The Marshall Plan: What it meant 63 years ago and what it means today

First posted at Journalism, Journalists and the World.

Here it is the 63rd anniversary of the signing into law the Foreign Assistance Act of 1948. Better known as the Marshall Plan.

Seems whenever there is talk of helping a country rebuild — think Haiti — inevitably someone mentions the Marshall Plan. What people tend to forget is that the Marshall Plan was designed to rebuild societies that already had stable political and industrial infrastructures.

What Haiti and many other countries need is development help.

The Marshall Plan was not so much a “development” plan but a rebuilding plan.

The Marshall Plan, by providing goods to a war-ravaged Europe also provided support to democratic forces — from democratic socialists to conservatives. Without the Marshall Plan the Soviet Union would have grabbed more influence in Western Europe by playing on the deprivation of post-war Europe.

The marching orders from Moscow were clear to their satellite parties in Western Europe: Stop the Marshall Plan. For example, while the French Communist unions refused to unload Marshall Plan goods at the ports, the French Socialist unions were anxious to do so.

Oh, by the way, the aid was offered to Eastern Europe as well. The Soviets made sure their puppet governments rejected the help.

Again, the Marshall Plan was designed to assist societies that already had a history and culture of industrial life and democratic rule. All they needed was a little help to get back on their feet.

With the help of the Marshall Plan Europe got back on its feet. In the process the U.S. gained new trading partners instead of clients. And we got political and military allies instead of adversaries.

All in all we got a good return for our minimal investment.

The problems countries such as Haiti and many in Africa face are a lack of democratic institutions and stable and safe infrastructure. What these countries need is not so much a Marshall Plan, but rather development support on a broad front.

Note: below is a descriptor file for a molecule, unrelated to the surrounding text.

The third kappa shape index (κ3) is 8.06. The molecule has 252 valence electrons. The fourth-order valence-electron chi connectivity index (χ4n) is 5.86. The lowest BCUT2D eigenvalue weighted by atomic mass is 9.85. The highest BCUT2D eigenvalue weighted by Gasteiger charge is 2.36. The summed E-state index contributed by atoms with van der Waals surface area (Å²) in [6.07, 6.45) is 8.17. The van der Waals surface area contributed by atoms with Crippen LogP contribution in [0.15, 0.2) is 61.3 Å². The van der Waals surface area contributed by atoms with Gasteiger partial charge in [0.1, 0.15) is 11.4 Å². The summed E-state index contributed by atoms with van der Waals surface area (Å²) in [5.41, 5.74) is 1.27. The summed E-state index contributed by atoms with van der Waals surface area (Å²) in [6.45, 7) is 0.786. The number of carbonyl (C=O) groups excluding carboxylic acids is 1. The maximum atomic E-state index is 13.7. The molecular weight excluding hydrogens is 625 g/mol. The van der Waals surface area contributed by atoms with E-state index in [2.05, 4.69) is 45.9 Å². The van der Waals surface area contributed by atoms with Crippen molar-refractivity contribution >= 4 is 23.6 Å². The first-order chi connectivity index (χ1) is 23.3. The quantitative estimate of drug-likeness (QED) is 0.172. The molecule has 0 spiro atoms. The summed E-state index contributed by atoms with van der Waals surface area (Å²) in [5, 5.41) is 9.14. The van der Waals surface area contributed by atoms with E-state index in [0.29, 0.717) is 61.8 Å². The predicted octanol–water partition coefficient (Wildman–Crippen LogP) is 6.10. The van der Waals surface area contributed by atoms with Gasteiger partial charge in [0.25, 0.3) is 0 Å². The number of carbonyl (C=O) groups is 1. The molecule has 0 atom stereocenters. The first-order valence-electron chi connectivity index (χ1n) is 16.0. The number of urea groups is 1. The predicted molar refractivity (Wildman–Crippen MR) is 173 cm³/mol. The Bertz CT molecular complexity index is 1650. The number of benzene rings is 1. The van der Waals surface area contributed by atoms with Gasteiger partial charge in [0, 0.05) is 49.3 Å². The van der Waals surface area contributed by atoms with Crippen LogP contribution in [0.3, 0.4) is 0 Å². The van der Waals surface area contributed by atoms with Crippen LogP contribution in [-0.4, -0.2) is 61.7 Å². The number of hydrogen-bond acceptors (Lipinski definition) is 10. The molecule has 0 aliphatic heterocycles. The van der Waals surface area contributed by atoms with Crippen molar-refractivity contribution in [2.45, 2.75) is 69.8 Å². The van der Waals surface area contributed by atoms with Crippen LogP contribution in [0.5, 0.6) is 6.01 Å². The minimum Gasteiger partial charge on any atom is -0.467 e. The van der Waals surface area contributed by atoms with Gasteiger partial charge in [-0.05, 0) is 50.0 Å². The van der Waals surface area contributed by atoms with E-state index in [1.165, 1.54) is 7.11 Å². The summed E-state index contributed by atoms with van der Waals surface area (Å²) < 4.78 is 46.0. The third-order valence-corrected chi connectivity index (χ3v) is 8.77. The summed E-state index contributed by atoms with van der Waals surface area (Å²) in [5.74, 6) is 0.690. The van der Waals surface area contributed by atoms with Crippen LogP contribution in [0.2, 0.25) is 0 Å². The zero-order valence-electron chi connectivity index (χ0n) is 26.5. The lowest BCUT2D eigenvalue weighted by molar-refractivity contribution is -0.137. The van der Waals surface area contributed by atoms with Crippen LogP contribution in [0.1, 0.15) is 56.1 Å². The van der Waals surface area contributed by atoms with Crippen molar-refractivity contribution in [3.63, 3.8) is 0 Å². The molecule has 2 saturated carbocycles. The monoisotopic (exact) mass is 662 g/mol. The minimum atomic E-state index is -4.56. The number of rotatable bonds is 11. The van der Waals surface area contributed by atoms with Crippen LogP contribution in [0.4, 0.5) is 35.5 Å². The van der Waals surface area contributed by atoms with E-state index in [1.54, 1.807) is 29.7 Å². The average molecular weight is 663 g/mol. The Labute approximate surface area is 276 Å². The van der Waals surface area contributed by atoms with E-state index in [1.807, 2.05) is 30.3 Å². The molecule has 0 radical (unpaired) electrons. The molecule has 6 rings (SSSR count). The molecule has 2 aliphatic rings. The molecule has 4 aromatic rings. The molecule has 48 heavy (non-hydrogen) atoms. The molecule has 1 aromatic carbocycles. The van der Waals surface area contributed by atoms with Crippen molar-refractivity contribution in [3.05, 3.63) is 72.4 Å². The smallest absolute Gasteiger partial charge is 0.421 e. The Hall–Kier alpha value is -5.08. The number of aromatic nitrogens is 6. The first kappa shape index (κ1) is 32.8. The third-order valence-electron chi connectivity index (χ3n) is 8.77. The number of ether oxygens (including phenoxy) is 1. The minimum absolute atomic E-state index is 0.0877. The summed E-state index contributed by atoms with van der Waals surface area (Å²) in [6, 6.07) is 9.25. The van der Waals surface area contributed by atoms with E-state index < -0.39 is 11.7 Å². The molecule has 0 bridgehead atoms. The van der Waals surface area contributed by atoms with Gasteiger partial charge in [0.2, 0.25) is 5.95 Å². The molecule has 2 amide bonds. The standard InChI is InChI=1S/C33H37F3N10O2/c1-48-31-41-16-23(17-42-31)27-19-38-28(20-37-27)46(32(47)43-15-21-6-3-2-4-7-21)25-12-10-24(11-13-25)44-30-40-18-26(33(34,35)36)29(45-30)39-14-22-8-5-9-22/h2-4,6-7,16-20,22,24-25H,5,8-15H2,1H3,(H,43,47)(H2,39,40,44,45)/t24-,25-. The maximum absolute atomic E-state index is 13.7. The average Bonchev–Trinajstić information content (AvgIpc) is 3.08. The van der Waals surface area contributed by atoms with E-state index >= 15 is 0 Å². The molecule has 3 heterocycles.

The development of democratic institutions is vital to economic development. People have to see they have a stake in the growth and development of their country.

When only the political elite get the benefits of industrialization and when the workers are denied their basic rights, the embers of revolts and violence start to glow. Add unchecked corrupt government practices — because of no free press or independent watchdog — can only help the embers burst into an inferno.

Fortunately, the U.S. Agency for International Development figured out some time ago that along with building roads and power grids, development programs had to include the building a pluralistic culture.

In the past 15 or so years, AID has run programs that help local journalists understand what it means to have independent media. Sessions are run on how to either get the government to enact freedom of information laws or how to improve and use existing laws.

Adding to the development issue is the work of the National Endowment for Democracy. This private, government-funded group provides funds to the international arms of the Chamber of Commerce, AFL-CIO and the Democratic and Republican Parties. The programs these groups run help build business and labor groups and  the political parties run programs to improve the stability of political forces independent of government control.

Back to the main point:

Under the Marshall Plan, no one had to worry about building democratic institutions or building and industrial culture. The people were anxious and ready to do that. The Marshal Plan gave the people the material support they needed.

What is needed in the developing world are programs to get to that first step of development: the building of a pluralistic society with independent organizations to serve as a check and balance against government excesses.

So, please, let’s get our terms right in the future. Please let’s not see any more stories that say “Haiti needs a Marshall Plan.” It’s just bad history.

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